How to Repair Baked Clay That Darkens
by Judy (Judith Lynn Originals)
(Livonia, Michigan, USA)
How do you repair an already baked object so the new clay isn't a different color?
I'm working on a baby figurine. Sounds awful but the head (being done separately) fell off its perch and landed at the bottom of the oven. By the time I got all the oven racks removed and got to the head the cheek had been scorched. I scraped off the discoloration and was left with a 'pockmarked' hole. I mixed a thick paste with my flesh color clay and Kato liquid poly clay and packed the 'hole' and smoothed the edges. It came out great! You wouldn't notice anything wrong if it weren't for the fact that this repaired section is noticeably lighter in color. Is there a way to fix this besides relying on a paint wash? For future reference, should I have repaired this one in a different manner?
Pic 1 - you can see the baby's Right cheek is darker. It originally was lighter, but I've used pastel chalks to darken it up a bit. I decided when I couldn't get the cheek right I would have the baby laying on its side in the basket.
Pic 2 - full body. Since the body was added after the head was baked it is several shades lighter. Aside from painting is there another way to make sure the clay is the correct shade when adding it to cooked clay?
Thank you so much for your help.
By the way - I wouldn't have attempted the baby if I hadn't followed your how to sculpt a female face tutorial.
So, thank you for that too.
You're welcome and thank you! :) Lovely sculpture Judy :)
Ah yes, I remember this problem from the days I was using Super Sculpey or Prosculpt. One important factor you need to remember when working with these clays is the more times you bake the clay, the darker it gets.
So what do you do about it?
Firstly, you need to do everything possible to ensure you have a perfect bake first time round. Make sure the armature for the doll is very solid and that the ooak doll is very stable in the oven. Make sure when you're sculpting that no areas of the clay are too thick. Bulk it out where you can because really thick clay can crack. Also, to help prevent the clay from burning, you can create an aluminum dome to place over the polymer clay.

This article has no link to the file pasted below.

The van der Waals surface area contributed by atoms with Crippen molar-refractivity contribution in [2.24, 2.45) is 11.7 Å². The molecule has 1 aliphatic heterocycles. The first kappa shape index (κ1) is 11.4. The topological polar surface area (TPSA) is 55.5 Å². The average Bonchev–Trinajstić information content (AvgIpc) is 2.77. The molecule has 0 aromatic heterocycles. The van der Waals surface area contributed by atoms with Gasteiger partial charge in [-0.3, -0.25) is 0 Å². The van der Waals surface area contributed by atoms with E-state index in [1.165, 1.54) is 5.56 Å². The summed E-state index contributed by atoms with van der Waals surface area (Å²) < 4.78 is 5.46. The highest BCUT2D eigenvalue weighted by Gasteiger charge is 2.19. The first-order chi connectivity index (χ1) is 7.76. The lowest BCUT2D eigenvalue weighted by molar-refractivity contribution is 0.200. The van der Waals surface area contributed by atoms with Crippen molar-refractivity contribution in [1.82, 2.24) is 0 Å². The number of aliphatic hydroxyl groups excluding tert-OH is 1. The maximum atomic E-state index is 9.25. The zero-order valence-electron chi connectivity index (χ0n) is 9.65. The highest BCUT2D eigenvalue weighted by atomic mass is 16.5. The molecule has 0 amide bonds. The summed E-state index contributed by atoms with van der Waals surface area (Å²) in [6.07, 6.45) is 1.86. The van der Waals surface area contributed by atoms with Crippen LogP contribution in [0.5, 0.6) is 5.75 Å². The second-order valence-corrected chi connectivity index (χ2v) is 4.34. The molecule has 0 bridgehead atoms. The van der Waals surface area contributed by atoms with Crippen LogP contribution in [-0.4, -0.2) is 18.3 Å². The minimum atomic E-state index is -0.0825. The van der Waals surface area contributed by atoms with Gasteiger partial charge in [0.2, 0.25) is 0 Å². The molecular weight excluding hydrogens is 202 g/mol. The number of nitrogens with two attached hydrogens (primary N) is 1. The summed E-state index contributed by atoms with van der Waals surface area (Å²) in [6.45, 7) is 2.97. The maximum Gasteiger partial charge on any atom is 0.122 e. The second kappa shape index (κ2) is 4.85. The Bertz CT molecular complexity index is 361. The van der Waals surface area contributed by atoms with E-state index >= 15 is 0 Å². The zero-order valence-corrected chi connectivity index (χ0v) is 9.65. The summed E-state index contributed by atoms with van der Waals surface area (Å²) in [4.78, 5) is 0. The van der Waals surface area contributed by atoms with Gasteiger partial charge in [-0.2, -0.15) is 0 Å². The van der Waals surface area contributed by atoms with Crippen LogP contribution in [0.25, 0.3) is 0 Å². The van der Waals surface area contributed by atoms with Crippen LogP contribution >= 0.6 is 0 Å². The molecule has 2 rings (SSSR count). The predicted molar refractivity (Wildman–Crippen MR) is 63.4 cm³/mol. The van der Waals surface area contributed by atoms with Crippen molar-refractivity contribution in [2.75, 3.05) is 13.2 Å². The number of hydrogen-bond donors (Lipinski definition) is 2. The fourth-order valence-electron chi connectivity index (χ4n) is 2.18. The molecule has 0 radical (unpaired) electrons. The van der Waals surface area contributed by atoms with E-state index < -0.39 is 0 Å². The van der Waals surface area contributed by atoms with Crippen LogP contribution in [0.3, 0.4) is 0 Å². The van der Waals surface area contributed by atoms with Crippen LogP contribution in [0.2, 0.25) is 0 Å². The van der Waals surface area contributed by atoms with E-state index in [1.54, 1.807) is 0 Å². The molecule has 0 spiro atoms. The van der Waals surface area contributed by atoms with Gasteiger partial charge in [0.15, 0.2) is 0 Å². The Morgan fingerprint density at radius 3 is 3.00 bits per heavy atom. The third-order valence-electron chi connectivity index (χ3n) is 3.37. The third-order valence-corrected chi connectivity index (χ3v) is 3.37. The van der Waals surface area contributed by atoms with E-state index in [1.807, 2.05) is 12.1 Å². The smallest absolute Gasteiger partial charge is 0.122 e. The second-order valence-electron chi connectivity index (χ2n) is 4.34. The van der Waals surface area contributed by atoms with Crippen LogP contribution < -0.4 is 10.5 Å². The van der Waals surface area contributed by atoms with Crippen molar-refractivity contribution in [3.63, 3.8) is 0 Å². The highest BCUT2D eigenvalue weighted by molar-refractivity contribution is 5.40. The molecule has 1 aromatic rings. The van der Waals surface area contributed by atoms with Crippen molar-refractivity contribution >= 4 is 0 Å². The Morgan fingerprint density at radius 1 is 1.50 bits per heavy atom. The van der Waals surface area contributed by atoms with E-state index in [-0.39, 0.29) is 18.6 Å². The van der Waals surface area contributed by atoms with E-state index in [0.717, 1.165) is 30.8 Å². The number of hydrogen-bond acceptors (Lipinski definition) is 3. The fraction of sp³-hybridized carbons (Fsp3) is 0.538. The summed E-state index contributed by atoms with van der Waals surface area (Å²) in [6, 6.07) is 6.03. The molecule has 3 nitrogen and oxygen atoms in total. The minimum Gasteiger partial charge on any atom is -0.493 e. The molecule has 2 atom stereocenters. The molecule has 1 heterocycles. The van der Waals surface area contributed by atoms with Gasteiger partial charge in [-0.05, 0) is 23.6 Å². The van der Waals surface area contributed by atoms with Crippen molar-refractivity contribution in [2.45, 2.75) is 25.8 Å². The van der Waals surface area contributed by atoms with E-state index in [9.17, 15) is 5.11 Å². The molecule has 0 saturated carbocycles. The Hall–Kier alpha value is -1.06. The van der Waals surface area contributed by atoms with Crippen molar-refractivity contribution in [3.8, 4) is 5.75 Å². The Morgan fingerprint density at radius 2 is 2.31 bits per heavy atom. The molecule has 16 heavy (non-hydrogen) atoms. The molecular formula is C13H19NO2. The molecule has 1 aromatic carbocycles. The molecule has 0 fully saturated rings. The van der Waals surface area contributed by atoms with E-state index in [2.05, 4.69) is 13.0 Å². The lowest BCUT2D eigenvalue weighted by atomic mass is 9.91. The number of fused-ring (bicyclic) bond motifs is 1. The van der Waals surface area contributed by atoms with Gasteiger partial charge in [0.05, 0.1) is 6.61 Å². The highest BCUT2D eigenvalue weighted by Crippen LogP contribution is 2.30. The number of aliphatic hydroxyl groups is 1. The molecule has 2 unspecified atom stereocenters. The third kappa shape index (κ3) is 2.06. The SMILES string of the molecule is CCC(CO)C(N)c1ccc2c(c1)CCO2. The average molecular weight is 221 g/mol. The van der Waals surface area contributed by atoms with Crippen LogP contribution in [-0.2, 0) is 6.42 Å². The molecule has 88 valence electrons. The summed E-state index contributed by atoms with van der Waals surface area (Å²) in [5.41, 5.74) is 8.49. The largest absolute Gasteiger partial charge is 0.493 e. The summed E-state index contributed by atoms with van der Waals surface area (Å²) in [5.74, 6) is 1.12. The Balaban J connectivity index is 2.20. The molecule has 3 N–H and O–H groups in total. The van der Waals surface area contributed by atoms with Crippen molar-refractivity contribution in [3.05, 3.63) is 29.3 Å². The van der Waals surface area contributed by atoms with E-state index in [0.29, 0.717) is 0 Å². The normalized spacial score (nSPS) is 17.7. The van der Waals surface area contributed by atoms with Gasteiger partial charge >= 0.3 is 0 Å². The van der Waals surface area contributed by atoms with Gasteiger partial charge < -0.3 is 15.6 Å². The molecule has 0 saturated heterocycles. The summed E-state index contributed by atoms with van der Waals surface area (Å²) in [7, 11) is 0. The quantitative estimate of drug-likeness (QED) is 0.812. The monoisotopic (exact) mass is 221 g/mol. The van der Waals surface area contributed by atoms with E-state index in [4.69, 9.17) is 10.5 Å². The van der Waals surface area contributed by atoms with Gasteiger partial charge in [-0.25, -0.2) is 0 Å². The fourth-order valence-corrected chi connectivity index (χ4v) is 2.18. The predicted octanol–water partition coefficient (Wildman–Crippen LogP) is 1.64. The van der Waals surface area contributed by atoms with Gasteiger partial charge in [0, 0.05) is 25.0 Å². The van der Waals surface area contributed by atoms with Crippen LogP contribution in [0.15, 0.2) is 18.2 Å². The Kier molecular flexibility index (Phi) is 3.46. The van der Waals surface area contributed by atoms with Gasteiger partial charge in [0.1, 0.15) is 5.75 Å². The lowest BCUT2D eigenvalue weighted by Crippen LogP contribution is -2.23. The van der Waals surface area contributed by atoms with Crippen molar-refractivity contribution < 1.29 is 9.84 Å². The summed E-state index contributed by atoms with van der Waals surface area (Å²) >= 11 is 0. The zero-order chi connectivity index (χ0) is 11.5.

If despite all of this something still goes wrong then there are measures you can take.
Firstly you will need to repair the clay. If it's a crack, carve out the crack so it's wide enough for you to putty it up- reaching as deep as the crack goes. Using a paint brush, brush a thin layer of Fimo Gel or Translucent Liquid Sculpey into the crack. Then you can fill the crack with clay and smooth into the baked sculpture.
This is where it can get a little tricky. Find some paper towels, something that isn't too textured or thick (cheaper paper towels or napkins may be suitable). Spray the towel with water until it's damp and you're able to carefully wrap up the sculpture with it. Cover the entire doll with the paper towel (apply the towel in slightly smaller pieces if the doll is small). HOWEVER, be sure to leave the areas of raw clay exposed. The raw clay should get the full heat whilst the already baked clay should be insulated enough not to darken.
This is a very tricky process and I cannot guarantee that it will work perfectly every time, but it should help.
Double check the temperature of the oven (using an oven thermometer) to ensure you're not simply baking at too high a temperature- as this will also cause substantial browning, especially in these particular clays.
You can help the problem with the darker head than the body by sculpting the entire sculpture and baking only once- rather than series baking. However, it takes an awful lot of skill to do this as handling the sculpture becomes a lot more difficult. This strategy isn't for the faint of heart.
If all else fails, then yes, you will have to blush the pale clay to suit the shade of the darker clay. This should be your last resort though because it doesn't usually give a flawless finish.
Ultimately, I would recommend using a clay that is a bit less fussy, such as Puppen Fimo or Cernit
. Neither of those clays have a tendency to darken, and although the finish looks slightly more polished than the other clays, they cut out A LOT of hassle.